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Smith v. Carter

United States District Court, N.D. Illinois, Eastern Division

June 10, 2014

CALVIN SMITH, Plaintiff,
v.
IMHOTEP CARTER, M.D., RICHARD SHUTE, M.D., ROYCE BROWN-REED, ANNA McBEE, MARCUS HARDY and DARYL EDWARDS, Defendants.

MEMORANDUM OPINION AND ORDER

REBECCA R. PALLMEYER, District Judge.

Plaintiff Calvin Smith, an inmate at Stateville Correctional Center, has filed suit pro se under 42 U.S.C. § 1983, alleging that he has received inadequate medical treatment in violation of the Eighth Amendment. Plaintiff alleges that Defendants Dr. Imhotep Carter and Dr. Shute[1] failed to provide adequate medical care for his recurring knee problems, and that Defendants Marcus Hardy, Darryl Edwards, Royce Brown-Reed, and Anna McBee, were deliberately indifferent to his knee problems when they ignored his grievances and attempts to seek medical care. All of the Defendants, except for Dr. Shute, have moved for summary judgment. Dr. Carter argues that there is no evidence that he ignored Smith's knee pain, or that his treatment departed from the standard of care. Defendants Hardy, Edwards, Brown-Reed, and McBee, similarly urge that there is no evidence that they were deliberately indifferent to Plaintiff's medical needs, because, as non-medical personnel, they were entitled to rely on the judgment of medical professionals. Even after full briefing, however, this court concludes there are significant gaps in the record, and therefore denies Defendants' motions [69, 74] without prejudice, and will recruit counsel to represent Plaintiff.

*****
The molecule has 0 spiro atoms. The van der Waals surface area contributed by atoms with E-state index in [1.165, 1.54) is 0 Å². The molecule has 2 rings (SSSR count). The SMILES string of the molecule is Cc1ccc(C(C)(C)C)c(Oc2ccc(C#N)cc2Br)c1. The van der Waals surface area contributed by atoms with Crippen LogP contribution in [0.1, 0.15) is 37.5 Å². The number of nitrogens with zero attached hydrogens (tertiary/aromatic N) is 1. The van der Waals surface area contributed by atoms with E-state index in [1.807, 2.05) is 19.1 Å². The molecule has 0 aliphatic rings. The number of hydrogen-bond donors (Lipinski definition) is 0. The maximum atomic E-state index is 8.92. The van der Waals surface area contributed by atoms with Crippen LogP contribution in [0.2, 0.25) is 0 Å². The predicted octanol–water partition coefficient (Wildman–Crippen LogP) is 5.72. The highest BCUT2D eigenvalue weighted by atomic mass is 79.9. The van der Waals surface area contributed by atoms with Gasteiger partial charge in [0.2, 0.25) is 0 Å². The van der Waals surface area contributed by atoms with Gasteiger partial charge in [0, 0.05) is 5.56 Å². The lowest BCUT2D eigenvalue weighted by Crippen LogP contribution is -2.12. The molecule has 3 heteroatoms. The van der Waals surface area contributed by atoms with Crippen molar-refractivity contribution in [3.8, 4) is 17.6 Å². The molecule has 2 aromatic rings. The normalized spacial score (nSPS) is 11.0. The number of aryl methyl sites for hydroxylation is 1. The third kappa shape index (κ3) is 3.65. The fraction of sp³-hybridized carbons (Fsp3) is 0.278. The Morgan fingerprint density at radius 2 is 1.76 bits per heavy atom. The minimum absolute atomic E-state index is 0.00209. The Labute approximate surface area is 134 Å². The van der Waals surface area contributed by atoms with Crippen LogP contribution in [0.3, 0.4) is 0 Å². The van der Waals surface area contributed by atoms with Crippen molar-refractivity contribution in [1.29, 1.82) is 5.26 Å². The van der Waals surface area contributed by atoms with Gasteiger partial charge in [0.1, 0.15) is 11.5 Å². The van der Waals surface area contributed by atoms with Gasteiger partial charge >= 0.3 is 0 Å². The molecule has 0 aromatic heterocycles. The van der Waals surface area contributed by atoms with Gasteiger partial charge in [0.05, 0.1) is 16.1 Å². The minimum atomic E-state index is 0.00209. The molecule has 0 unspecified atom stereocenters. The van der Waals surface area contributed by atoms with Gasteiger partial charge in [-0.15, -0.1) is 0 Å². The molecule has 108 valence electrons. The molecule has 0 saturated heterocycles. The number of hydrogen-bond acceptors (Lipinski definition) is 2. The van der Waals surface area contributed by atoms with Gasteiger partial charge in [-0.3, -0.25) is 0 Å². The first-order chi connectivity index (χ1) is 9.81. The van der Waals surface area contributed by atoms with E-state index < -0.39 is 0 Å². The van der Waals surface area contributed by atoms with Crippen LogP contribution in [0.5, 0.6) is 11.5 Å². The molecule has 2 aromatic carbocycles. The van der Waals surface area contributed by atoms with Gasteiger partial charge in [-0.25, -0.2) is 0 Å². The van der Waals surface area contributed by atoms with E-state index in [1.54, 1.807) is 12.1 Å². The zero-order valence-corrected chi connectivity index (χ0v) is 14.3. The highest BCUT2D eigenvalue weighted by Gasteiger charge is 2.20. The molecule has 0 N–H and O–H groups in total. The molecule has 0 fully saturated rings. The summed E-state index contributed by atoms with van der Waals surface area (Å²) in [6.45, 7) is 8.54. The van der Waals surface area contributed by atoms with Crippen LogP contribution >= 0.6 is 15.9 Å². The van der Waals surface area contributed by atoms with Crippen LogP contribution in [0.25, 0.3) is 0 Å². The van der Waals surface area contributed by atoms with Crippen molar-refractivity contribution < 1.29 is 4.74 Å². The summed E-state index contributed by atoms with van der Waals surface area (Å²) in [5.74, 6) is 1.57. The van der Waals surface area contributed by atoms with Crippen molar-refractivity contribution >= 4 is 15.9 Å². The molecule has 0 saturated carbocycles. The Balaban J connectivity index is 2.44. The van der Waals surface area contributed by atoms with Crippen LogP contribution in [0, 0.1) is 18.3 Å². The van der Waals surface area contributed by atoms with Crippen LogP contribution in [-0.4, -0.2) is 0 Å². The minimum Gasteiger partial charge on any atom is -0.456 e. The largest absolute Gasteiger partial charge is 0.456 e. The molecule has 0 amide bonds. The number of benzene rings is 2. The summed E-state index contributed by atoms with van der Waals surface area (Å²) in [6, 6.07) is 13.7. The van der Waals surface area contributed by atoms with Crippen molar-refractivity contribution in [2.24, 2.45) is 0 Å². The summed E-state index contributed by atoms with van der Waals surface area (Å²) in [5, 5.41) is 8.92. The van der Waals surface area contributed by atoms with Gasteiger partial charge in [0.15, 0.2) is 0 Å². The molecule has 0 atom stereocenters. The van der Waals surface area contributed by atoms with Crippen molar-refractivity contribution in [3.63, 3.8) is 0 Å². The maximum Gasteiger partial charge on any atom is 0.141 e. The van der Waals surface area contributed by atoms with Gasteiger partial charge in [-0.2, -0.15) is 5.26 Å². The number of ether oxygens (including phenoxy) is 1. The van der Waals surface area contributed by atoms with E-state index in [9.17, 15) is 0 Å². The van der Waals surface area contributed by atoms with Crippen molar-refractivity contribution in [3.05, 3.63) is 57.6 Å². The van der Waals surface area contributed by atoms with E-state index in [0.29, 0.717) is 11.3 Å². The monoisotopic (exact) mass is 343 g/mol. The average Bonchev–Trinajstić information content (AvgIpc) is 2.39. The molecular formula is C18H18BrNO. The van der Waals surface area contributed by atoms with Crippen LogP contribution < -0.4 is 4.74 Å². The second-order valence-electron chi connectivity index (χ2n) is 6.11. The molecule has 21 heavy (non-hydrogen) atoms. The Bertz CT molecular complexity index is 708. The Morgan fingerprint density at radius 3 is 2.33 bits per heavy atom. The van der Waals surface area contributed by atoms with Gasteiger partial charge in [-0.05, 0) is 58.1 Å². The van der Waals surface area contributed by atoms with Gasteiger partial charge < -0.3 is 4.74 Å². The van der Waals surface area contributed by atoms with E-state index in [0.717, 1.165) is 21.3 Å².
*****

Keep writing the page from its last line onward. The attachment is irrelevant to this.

DISCUSSION

Plaintiff Calvin Smith, an inmate at Stateville Correctional Center ("Stateville"), suffers from recurring knee pain. Defendant Carter, a medical doctor licensed in Illinois, worked for Wexford Health Sources, Inc. ("Wexford") as Medical Director at Stateville from July 25, 2011 to May 10, 2012. (Decl. of Dr. Imhotep Carter, Jan. 22, 2014, Ex. B to Statement of Material Facts in Supp. of Dr. Carter's Mot. for Summ. J. [70], hereinafter "Carter Decl., " ¶ 2.) The remaining Defendants, excluding Dr. Shute, all are, or were during relevant times, employed by Stateville: Royce Brown-Reed has been the Health Care Unit Administrator since May 2010; Anna McBee has been the Grievance Officer since July 2010; Marcus Hardy was Warden and Chief Administrative Officer between December 1, 2009 and December 2012; and Darryl Edwards was Assistant Warden of Programs between September 2010 and August 2012. (Rule 56.1 Statement of Defs. Hardy, Edwards, McBee & Brown-Reed 56.1 [77], hereinafter "Hardy's 56.1, " ¶¶ 2-5.)

I. Plaintiff's Medical Care